Purpose: The purpose of this research is to investigate the cause of successful coaches in Tennessee. Procedures: I will complete a survey with questions about coaching high school football. The survey takes about 25 to 35 minutes to complete.
Voluntary participation: I understand that participation in this study is voluntary. I am volunteering to be part of this study.
Confidentiality: I understand that all information collected for this study is confidential and that the consent form and the survey will not contain any identifying information such as name, date of birth, and address. Study IDs will be assigned to each survey, but it will not be linked to any consent form. This will protect coaches’ confidential information and will maintain anonymity. This consent form which contains signatures of participants and the survey will be kept separated in two locked file cabinets in the Principal Investigator’s office and only accessible to those researchers directly involved in conducting this study. If this study results in publications, I will not be able to be identified and my name will not be included in documents. Researchers will not make any voluntary individual disclosures of my information.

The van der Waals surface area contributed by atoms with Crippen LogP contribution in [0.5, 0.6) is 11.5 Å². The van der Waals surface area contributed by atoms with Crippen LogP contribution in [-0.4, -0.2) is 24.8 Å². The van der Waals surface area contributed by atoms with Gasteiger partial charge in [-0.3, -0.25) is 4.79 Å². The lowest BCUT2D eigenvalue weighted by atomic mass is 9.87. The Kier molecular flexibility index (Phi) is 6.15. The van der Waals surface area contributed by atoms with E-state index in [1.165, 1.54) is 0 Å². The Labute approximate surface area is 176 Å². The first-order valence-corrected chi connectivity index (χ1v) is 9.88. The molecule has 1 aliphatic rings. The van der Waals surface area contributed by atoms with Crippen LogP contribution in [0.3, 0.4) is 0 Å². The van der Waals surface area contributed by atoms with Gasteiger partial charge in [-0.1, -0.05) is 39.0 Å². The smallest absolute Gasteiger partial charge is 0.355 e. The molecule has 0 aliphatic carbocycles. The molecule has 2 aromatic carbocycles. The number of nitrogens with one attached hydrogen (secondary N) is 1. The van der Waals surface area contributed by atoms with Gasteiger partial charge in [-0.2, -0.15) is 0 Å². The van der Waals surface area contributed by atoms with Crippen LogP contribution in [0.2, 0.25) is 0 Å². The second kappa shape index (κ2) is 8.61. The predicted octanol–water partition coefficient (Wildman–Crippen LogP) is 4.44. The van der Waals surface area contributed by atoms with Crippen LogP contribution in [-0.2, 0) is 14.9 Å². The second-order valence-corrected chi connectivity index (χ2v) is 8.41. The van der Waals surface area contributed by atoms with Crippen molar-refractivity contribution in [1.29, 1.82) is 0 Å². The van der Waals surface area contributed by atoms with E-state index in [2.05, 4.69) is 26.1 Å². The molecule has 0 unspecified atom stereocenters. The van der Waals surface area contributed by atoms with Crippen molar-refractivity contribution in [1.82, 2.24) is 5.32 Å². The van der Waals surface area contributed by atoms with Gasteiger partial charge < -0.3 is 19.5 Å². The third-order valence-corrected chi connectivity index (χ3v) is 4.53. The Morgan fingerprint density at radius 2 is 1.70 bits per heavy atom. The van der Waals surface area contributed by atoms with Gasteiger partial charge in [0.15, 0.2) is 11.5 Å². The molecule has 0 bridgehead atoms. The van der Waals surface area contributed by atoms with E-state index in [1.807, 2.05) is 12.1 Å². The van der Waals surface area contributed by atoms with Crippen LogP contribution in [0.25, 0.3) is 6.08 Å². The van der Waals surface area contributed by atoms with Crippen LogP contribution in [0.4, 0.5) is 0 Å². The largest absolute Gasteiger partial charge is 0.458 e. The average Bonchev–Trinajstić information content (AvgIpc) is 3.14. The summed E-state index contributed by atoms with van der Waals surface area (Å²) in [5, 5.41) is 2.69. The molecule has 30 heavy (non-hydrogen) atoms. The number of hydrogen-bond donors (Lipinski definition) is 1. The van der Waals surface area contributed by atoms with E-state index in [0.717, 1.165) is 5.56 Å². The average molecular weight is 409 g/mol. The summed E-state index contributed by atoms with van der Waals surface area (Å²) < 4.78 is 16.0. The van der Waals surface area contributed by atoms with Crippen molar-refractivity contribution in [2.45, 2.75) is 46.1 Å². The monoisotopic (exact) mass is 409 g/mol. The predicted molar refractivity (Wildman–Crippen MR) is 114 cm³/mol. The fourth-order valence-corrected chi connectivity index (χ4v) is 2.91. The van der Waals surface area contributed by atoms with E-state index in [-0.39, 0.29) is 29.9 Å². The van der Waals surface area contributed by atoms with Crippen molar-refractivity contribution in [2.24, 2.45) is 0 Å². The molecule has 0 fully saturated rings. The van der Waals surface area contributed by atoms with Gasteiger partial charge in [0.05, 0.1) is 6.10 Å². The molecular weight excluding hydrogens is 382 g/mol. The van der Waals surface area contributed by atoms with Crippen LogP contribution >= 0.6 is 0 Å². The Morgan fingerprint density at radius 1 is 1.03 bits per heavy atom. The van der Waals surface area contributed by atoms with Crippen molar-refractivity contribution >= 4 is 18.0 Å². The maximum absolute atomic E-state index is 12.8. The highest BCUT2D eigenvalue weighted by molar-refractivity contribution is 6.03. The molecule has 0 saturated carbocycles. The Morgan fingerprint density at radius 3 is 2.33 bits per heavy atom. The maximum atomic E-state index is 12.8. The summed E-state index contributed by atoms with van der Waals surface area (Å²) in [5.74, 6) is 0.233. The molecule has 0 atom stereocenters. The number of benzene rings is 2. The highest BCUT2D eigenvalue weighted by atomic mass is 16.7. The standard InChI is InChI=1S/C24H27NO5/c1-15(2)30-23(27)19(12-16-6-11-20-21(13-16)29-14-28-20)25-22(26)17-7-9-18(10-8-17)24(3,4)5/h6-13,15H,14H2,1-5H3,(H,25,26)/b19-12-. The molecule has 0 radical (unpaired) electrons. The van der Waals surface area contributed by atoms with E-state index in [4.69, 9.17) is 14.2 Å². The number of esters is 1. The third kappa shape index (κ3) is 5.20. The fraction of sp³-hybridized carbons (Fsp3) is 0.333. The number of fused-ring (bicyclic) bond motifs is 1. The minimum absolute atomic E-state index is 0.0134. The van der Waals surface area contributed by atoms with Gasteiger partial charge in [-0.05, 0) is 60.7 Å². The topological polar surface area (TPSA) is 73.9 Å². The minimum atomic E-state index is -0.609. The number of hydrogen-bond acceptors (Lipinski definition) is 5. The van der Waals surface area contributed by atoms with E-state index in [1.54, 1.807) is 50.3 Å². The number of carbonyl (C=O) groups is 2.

Risks: I understand that there is little to no risk associated with participating in this study. The survey asks questions about certain coaching dissensions and philosophies for success. Therefore, I understand that researchers will secure documents in a safe location, not easily accessed by those who are not associated with this study.
Benefits: I understand that this research is intended to benefit future coaches across America.
Freedom to withdraw from and ask questions: I understand that I am free to ask questions and to withdraw from participation at any time without penalty.